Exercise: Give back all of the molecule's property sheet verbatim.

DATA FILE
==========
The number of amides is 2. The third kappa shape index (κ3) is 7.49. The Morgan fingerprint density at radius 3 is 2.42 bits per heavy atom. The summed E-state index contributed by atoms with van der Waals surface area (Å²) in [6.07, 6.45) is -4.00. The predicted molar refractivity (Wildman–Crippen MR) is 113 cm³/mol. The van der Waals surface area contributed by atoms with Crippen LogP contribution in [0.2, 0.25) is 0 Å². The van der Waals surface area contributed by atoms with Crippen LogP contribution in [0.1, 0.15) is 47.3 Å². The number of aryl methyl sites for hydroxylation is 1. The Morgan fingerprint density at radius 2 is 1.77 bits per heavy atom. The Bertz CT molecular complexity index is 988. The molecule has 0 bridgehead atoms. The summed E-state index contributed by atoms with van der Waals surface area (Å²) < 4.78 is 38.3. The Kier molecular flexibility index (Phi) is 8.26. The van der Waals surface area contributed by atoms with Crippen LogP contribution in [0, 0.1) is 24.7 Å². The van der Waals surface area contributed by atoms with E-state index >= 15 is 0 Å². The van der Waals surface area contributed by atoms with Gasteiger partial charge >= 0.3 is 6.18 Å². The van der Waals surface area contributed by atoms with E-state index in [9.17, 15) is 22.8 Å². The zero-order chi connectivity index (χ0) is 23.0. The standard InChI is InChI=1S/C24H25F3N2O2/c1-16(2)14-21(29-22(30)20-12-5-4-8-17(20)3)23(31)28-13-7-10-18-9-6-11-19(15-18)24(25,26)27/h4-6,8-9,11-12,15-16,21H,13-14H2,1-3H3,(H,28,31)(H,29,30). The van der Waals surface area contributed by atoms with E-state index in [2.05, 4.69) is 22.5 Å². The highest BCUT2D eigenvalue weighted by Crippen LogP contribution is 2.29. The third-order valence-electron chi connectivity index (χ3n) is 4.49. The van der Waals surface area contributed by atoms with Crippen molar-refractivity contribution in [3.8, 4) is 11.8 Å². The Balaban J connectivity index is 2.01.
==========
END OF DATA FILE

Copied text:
The number of amides is 2. The third kappa shape index (κ3) is 7.49. The Morgan fingerprint density at radius 3 is 2.42 bits per heavy atom. The summed E-state index contributed by atoms with van der Waals surface area (Å²) in [6.07, 6.45) is -4.00. The predicted molar refractivity (Wildman–Crippen MR) is 113 cm³/mol. The van der Waals surface area contributed by atoms with Crippen LogP contribution in [0.2, 0.25) is 0 Å². The van der Waals surface area contributed by atoms with Crippen LogP contribution in [0.1, 0.15) is 47.3 Å². The number of aryl methyl sites for hydroxylation is 1. The Morgan fingerprint density at radius 2 is 1.77 bits per heavy atom. The Bertz CT molecular complexity index is 988. The molecule has 0 bridgehead atoms. The summed E-state index contributed by atoms with van der Waals surface area (Å²) < 4.78 is 38.3. The Kier molecular flexibility index (Phi) is 8.26. The van der Waals surface area contributed by atoms with Crippen LogP contribution in [0, 0.1) is 24.7 Å². The van der Waals surface area contributed by atoms with E-state index >= 15 is 0 Å². The van der Waals surface area contributed by atoms with Gasteiger partial charge >= 0.3 is 6.18 Å². The van der Waals surface area contributed by atoms with E-state index in [9.17, 15) is 22.8 Å². The zero-order chi connectivity index (χ0) is 23.0. The standard InChI is InChI=1S/C24H25F3N2O2/c1-16(2)14-21(29-22(30)20-12-5-4-8-17(20)3)23(31)28-13-7-10-18-9-6-11-19(15-18)24(25,26)27/h4-6,8-9,11-12,15-16,21H,13-14H2,1-3H3,(H,28,31)(H,29,30). The van der Waals surface area contributed by atoms with E-state index in [2.05, 4.69) is 22.5 Å². The highest BCUT2D eigenvalue weighted by Crippen LogP contribution is 2.29. The third-order valence-electron chi connectivity index (χ3n) is 4.49. The van der Waals surface area contributed by atoms with Crippen molar-refractivity contribution in [3.8, 4) is 11.8 Å². The Balaban J connectivity index is 2.01.